Students Staff

7 October 2020

So what is mental health?

Filed under: News — Laura Mathias @ 3.15 pm

We all have mental health, just as we all have physical health. Over the next few weeks, we’ll be sharing tips from our Student Wellbeing and Inclusivity Team on how to manage yours.

So what is mental health?

Mental health is defined as “the capacity to live a full and productive life and the flexibility to deal with life’s ups and downs”.

Did you know?

People normally wait over a year before telling their close family or friends about a mental health problem.

What can you do to improve your mental health?

  • Eat well – there are strong links between what we eat and how we feel. Your brain needs a mix of nutrients to stay healthy and function well. Eat at least three meals a day, and drink plenty of water. Try to limit how much caffeine, sugary drinks, and alcohol you have.
  • Be active – physical activity is thought to cause chemical changes in the brain, which can help to positively change our mood. Some scientists think it also contributes to greater self-esteem, self-control, and the ability to rise to a challenge. Even a short burst of 10 minutes’ brisk walking increases our mental alertness and positive mood. (See for more information)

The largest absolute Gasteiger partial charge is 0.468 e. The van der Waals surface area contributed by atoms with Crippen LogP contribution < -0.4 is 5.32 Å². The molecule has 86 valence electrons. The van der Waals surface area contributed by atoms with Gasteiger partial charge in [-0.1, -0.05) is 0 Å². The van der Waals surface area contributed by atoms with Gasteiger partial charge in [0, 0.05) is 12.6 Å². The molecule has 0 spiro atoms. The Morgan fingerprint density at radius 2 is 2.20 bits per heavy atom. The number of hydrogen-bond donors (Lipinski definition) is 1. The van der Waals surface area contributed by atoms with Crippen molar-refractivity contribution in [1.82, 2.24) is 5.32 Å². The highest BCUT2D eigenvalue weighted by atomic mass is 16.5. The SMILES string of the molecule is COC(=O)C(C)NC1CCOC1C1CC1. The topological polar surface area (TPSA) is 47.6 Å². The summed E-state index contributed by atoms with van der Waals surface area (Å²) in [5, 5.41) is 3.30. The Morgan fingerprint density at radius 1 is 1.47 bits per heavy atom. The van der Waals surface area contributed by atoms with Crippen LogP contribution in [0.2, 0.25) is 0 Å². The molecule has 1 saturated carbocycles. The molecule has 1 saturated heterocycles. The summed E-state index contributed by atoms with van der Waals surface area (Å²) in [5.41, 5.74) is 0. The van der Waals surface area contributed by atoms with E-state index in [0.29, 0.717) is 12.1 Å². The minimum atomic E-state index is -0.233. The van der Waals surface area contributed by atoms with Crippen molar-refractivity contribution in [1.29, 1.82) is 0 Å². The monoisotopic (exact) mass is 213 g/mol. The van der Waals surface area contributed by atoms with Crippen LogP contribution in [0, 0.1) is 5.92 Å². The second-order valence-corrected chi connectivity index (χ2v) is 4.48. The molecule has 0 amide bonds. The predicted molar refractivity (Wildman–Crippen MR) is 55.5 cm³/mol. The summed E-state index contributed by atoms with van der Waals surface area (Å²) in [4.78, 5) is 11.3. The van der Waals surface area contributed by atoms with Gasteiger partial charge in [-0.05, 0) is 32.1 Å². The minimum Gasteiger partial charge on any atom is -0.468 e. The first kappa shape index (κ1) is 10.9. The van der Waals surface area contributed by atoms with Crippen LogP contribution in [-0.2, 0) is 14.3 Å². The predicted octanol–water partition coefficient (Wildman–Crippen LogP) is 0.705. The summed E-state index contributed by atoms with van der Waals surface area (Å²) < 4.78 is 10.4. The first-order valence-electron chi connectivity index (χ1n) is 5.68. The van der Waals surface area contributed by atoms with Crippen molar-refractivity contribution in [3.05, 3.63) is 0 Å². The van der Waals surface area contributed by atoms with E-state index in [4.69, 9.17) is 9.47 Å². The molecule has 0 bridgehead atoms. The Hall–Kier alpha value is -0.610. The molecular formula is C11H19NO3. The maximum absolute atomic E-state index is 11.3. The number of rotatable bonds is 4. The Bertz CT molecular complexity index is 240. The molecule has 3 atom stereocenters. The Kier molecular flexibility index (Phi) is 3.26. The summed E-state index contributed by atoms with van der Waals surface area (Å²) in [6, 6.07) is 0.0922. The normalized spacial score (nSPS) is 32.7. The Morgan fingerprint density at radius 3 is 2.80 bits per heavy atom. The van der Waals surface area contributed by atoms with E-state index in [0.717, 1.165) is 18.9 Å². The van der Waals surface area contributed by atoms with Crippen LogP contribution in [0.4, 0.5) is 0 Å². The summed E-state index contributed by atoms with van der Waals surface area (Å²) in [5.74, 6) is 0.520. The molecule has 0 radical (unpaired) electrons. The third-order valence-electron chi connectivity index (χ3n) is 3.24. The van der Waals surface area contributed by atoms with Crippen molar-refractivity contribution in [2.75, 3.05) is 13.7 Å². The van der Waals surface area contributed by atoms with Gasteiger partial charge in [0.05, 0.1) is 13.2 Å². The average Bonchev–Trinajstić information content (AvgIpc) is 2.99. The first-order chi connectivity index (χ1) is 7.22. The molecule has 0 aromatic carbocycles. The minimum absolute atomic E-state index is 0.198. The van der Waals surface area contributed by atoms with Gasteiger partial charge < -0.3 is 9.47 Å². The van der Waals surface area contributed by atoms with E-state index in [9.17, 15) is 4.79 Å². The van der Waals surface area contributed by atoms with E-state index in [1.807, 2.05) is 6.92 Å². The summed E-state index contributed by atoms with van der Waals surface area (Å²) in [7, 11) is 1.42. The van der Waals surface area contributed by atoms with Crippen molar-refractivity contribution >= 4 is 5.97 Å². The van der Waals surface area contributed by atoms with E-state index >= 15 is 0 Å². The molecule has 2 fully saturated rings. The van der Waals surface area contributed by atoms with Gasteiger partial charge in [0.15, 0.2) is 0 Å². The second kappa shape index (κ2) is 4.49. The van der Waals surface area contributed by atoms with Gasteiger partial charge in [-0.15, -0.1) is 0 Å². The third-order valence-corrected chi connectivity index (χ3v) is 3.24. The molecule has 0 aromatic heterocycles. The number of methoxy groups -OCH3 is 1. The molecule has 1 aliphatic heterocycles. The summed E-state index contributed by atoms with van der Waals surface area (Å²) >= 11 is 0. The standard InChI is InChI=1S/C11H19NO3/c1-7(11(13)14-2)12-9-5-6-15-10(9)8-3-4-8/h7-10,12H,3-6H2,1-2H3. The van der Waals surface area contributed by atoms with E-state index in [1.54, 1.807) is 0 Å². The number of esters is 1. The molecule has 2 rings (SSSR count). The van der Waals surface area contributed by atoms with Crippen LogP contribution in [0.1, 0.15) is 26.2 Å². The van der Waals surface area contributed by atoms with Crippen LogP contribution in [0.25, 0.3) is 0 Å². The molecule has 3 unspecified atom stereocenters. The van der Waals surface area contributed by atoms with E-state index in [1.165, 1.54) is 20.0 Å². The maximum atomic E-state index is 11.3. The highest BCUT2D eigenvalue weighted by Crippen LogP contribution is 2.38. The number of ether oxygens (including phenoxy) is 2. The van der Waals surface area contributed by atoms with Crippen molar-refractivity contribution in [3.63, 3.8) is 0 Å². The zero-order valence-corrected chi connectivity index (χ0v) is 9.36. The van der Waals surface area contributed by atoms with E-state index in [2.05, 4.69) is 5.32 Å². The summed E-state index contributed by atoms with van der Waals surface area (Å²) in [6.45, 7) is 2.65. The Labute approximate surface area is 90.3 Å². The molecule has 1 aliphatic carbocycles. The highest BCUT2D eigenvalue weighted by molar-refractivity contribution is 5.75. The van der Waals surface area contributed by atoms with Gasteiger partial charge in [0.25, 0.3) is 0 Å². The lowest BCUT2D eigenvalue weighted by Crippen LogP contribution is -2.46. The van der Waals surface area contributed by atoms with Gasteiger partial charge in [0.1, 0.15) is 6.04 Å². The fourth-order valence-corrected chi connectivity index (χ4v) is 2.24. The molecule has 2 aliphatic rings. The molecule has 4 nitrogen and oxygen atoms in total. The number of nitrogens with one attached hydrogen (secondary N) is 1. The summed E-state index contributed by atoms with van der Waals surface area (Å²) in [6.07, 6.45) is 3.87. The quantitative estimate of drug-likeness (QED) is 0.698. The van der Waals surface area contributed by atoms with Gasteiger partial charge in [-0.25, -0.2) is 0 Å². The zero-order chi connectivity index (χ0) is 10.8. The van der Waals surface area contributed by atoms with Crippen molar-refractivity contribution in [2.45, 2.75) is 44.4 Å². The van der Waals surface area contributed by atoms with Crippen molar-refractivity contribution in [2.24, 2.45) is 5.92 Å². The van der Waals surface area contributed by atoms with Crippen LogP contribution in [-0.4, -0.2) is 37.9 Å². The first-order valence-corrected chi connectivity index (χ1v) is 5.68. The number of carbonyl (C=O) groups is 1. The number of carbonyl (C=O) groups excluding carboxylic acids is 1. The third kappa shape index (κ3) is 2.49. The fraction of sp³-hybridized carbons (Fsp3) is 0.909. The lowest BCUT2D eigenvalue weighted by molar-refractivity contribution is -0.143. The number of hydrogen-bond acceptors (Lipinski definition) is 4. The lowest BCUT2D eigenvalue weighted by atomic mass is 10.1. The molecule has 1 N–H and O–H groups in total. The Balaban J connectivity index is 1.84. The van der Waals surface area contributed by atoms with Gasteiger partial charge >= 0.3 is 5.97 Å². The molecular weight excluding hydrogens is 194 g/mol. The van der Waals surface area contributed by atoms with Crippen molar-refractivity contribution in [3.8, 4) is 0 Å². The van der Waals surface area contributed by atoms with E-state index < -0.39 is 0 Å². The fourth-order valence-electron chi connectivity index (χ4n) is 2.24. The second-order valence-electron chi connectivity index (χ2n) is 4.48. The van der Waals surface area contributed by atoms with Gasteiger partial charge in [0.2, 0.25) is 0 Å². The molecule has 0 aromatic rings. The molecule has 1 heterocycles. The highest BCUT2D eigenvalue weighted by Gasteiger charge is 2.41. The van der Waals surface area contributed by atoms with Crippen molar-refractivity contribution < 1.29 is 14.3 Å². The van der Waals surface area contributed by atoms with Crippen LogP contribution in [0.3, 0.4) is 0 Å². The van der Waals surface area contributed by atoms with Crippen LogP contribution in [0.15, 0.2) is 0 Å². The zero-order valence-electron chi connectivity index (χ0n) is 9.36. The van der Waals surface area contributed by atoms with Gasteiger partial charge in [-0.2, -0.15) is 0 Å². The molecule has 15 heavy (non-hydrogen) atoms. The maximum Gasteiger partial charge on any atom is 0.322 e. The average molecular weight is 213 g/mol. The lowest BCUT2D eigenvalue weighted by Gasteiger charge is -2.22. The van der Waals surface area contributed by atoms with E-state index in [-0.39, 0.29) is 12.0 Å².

• Regular sleep – sleep problems can affect mood, energy and concentration levels, our relationships, and our ability to stay awake and function during the day. Sleep allows our brains to consolidate our memories and process information. Without enough sleep, the brain can’t ‘clean’ itself of all the information it no longer needs to hold, leaving us feeling disoriented the following day. Try not to use anything with a bright screen in the hour before going to bed. Make sure the room is as dark as possible, and not too hot or too cold.

You don’t have to change everything at once, but why not try changing one thing this week, if you are not doing all of the basics already?

For more information on support available through the University, please contact the Student Wellbeing and Inclusivity Team.

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29 September 2020

Changes to our campus accommodation policy

Filed under: News — Laura Mathias @ 3.21 pm

Accommodation Essex have made changes to their rental policies in order to be as flexible as possible during the pandemic. 

We understand that a number of you are planning to study remotely at first and then arrive on one of our campuses later this term or in January.

So that we can be as flexible as possible, we have reviewed your accommodation contract.

This means: